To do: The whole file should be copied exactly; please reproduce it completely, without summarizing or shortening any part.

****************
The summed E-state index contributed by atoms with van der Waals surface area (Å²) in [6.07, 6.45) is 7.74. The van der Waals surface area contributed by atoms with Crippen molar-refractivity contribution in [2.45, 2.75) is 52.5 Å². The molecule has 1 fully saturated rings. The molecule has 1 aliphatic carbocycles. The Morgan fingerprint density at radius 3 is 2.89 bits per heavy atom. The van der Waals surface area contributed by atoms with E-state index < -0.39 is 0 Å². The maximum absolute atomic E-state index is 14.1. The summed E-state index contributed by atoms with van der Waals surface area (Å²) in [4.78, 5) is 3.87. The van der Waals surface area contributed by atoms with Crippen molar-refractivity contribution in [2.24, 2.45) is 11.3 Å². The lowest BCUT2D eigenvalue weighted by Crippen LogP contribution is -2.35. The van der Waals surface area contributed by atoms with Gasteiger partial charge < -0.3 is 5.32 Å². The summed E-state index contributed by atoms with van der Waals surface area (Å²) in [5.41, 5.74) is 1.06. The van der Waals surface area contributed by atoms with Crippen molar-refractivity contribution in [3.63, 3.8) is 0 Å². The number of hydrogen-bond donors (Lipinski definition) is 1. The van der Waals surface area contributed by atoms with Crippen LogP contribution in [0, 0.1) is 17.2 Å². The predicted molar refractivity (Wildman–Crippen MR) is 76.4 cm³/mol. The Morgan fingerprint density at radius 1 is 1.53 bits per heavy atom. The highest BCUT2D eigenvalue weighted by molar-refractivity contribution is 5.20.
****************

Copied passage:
The summed E-state index contributed by atoms with van der Waals surface area (Å²) in [6.07, 6.45) is 7.74. The van der Waals surface area contributed by atoms with Crippen molar-refractivity contribution in [2.45, 2.75) is 52.5 Å². The molecule has 1 fully saturated rings. The molecule has 1 aliphatic carbocycles. The Morgan fingerprint density at radius 3 is 2.89 bits per heavy atom. The van der Waals surface area contributed by atoms with E-state index < -0.39 is 0 Å². The maximum absolute atomic E-state index is 14.1. The summed E-state index contributed by atoms with van der Waals surface area (Å²) in [4.78, 5) is 3.87. The van der Waals surface area contributed by atoms with Crippen molar-refractivity contribution in [2.24, 2.45) is 11.3 Å². The lowest BCUT2D eigenvalue weighted by Crippen LogP contribution is -2.35. The van der Waals surface area contributed by atoms with Gasteiger partial charge < -0.3 is 5.32 Å². The summed E-state index contributed by atoms with van der Waals surface area (Å²) in [5.41, 5.74) is 1.06. The van der Waals surface area contributed by atoms with Crippen molar-refractivity contribution in [3.63, 3.8) is 0 Å². The number of hydrogen-bond donors (Lipinski definition) is 1. The van der Waals surface area contributed by atoms with Crippen LogP contribution in [0, 0.1) is 17.2 Å². The predicted molar refractivity (Wildman–Crippen MR) is 76.4 cm³/mol. The Morgan fingerprint density at radius 1 is 1.53 bits per heavy atom. The highest BCUT2D eigenvalue weighted by molar-refractivity contribution is 5.20.